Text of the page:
Castor estimates that about 40% of the city’s employees have been vaccinated against COVID-19. But the city will be working with the state health department to verify vaccine status for the employees, so they don’t have to “check cards.”

Dr. Jason Wilson, an emergency medicine physician at Tampa General Hospital, said it was important for the public to note new information from the Centers for Disease Control and Prevention.

“Really important data coming out this week from Los Angeles, from the CDC, showing at least a fivefold increase in protection against even getting the delta variant or any variant of COVID we know of so far, if you're vaccinated compared to not vaccinated,” Wilson said.

He told reporters, “The biggest risk factor for whether you get hospitalized for COVID or go home with COVID is vaccination status.”

Wilson weighed risks and benefits of the vaccine aloud: “I have yet to admit, intubate, or take care of a critically ill patient who is that way because they got vaccinated, because of a vaccine side-effect.”

Survey: 68 Florida Hospitals Have Less Than 48 Hours-Worth of Oxygen

The Florida Hospital Association is sounding the alarm, saying a survey shows 68 hospitals have less than a 48-hour supply of oxygen.

Hospitals are using three to four times as much oxygen as they were before the pandemic because more than 17,000 patients are hospitalized statewide with COVID-19. The FHA survey, which was done today, shows 68 hospitals have less than 48 hours-worth of supply, with about half of these have less than 36 hours.

“This is not like running out of masks, right? This is lifesaving,” said Florida Hospital Association President Mary Mayhew. “And right now we’re focused on how to make sure that does not happen. And so hospitals have been raising these concerns, with the state, with the division of emergency management, with the governor’s office, and have raised these concerns federally.”

Mayhew says part of the problem is a lack of delivery drivers. But she is also worried that there is an oxygen supply problem.

Since July 1, 29 hospitals have seen their oxygen supply dip below 12 hours.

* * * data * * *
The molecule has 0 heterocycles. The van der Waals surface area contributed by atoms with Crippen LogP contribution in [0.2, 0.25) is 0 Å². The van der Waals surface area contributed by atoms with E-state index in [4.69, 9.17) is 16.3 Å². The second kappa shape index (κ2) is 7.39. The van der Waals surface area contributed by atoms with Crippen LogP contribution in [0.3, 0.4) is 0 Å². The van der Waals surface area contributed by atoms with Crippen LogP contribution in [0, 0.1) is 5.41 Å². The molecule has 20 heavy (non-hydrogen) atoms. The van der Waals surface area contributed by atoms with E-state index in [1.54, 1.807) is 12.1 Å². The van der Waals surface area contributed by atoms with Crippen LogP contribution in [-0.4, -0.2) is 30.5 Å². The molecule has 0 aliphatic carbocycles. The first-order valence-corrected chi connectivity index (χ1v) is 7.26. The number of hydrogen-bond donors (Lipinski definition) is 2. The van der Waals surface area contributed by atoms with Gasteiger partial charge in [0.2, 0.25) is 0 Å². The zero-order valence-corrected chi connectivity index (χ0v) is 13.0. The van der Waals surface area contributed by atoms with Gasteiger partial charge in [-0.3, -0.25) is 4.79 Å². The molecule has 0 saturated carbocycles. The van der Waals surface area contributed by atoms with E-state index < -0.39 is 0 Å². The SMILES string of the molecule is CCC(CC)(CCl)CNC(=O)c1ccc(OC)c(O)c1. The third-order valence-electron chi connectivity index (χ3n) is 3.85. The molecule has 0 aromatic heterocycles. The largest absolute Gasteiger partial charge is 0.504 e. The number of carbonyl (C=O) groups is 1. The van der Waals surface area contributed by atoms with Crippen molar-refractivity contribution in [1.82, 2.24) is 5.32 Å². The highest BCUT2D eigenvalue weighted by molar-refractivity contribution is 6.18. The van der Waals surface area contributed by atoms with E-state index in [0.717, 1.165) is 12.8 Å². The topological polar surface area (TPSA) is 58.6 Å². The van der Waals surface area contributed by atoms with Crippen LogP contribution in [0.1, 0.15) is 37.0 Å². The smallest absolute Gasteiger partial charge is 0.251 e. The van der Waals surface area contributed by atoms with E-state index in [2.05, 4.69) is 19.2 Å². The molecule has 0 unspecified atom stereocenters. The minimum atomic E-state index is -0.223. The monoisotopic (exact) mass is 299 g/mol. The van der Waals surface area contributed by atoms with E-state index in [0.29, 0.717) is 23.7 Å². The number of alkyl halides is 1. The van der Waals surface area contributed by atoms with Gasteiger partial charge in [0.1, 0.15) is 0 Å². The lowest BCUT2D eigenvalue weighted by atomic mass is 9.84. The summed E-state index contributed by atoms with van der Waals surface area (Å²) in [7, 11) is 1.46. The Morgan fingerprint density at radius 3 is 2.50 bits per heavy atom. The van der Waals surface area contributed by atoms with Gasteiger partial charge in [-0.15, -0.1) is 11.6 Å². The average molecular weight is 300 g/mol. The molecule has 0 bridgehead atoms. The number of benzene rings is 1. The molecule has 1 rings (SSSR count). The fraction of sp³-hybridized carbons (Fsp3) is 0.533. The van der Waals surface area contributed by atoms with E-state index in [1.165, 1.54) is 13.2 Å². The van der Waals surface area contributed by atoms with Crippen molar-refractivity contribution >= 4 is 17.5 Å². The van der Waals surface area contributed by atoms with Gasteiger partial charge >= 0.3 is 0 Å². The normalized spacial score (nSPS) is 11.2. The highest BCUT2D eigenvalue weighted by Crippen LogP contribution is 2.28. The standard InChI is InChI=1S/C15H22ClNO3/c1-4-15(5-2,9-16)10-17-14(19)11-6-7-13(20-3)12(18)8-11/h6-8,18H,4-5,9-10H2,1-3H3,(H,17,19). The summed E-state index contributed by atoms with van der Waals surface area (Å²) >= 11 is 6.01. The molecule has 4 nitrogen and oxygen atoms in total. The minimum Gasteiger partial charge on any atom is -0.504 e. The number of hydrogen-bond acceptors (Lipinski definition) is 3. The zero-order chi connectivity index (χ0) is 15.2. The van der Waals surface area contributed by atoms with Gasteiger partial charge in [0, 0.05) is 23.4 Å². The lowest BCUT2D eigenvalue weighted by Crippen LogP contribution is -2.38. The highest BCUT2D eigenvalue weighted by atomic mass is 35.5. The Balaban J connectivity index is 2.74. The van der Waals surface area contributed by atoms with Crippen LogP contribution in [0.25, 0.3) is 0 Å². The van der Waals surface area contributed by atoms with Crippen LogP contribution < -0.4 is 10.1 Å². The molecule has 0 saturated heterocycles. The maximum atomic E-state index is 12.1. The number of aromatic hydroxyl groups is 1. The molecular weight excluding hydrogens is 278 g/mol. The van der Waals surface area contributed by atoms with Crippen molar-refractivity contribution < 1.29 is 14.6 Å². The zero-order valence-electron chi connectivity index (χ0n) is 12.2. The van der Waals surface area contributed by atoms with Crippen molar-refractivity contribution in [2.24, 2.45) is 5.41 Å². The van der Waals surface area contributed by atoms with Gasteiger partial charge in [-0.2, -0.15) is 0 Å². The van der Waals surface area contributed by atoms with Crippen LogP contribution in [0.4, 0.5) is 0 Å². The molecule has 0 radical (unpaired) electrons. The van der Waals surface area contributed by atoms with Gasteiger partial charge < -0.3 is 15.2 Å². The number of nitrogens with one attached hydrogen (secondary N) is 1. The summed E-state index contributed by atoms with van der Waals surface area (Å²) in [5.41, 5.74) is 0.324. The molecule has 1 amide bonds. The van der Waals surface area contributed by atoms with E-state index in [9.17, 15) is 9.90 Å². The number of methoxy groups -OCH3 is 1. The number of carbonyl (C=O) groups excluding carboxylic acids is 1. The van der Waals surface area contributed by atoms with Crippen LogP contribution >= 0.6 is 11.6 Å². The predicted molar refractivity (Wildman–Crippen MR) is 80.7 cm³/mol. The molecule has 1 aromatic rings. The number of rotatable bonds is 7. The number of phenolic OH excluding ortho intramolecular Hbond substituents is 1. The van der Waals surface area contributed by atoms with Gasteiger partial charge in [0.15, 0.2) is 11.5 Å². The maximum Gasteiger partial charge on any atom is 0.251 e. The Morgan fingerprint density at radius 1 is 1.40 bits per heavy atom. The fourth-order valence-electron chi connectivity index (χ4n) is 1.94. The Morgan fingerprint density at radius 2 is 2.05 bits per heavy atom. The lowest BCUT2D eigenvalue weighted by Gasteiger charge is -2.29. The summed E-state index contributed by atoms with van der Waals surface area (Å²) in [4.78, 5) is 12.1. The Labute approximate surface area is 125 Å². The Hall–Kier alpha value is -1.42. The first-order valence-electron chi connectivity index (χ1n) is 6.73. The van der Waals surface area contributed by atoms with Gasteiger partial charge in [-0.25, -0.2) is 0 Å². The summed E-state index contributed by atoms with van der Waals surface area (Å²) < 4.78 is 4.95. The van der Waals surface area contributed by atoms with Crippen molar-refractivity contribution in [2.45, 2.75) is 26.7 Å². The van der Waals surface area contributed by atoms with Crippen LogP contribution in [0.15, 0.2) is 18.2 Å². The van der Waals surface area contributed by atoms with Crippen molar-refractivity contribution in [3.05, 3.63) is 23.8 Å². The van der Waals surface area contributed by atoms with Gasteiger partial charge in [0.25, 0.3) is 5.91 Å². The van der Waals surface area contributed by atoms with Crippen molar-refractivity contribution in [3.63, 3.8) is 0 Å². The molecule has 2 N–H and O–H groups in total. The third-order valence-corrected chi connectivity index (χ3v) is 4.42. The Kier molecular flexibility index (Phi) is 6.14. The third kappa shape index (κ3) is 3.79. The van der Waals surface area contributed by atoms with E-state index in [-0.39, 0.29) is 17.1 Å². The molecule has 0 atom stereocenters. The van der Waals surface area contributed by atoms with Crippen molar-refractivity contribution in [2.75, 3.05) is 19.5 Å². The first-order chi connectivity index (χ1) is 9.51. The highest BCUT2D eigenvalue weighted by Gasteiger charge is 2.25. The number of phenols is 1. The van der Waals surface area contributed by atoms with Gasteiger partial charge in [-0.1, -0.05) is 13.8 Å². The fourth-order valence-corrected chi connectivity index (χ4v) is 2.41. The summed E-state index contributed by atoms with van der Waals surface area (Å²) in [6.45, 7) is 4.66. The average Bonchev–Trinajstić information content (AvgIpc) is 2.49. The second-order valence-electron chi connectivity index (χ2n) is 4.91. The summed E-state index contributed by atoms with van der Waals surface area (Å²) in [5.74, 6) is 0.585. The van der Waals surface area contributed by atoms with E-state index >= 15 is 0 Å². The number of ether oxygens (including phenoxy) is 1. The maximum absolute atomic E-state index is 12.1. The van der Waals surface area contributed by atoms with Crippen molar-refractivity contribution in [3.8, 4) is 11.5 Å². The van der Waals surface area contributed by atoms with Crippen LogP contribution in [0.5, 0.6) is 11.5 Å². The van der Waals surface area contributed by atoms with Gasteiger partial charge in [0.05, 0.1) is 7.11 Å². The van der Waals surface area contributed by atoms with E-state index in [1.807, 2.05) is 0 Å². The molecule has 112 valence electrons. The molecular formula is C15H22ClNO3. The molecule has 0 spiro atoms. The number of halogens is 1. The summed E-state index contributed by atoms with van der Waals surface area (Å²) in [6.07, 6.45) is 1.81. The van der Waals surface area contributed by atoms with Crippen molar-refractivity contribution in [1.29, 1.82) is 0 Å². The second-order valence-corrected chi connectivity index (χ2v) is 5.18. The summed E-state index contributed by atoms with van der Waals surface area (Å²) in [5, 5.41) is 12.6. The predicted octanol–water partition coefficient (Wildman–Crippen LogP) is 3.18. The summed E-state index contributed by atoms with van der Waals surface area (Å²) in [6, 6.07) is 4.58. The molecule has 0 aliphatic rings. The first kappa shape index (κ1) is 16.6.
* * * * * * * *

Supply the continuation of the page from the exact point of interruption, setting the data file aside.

“They’re making frantic calls, trying to find where their driver is because they were supposed to get a delivery and now it’s 10 hours, 12 hours overdue,” Mayhew said.

Calls and emails to the governor’s office, the Agency for Health Care Administration and Florida Division of Emergency Management were not immediately returned.

Hospitals reached in Central Florida say they have enough oxygen to meet demand.

Liquid Oxygen Shortage Means Hillsborough Water is Being Treated with Bleach

Hillsborough County residents may notice slight changes in the way their water tastes and smells.

Tampa Bay Water officials announced Wednesday that due to a shortage in liquid oxygen that is normally used to treat water they are temporarily using bleach instead at its Lithia Hydrogen Sulfide Removal Facility.

Deliveries of liquid oxygen are being diverted to local hospitals which need it for their COVID-19 patients. Hillsborough authorities are also asking customers to eliminate non-essential water use for the time being.

The city of Orlando has seen similar shortages of liquid oxygen since last week.

More Floridians Are Getting COVID Vaccines Amid Surge in Cases

In the past four weeks, the average number of weekly vaccine doses administered in Florida rose by 57% from the previous month. Experts say that's great, but it won't stop the surge overnight.

On a recent evening outside Greater Mt. Zion AME Church in St. Petersburg, health workers with the Florida Department of Health in Pinellas County administered COVID vaccines during a community outreach event. A DJ bumped dance music as neighbors and church patrons socialized and munched on southern comfort food from a local food truck.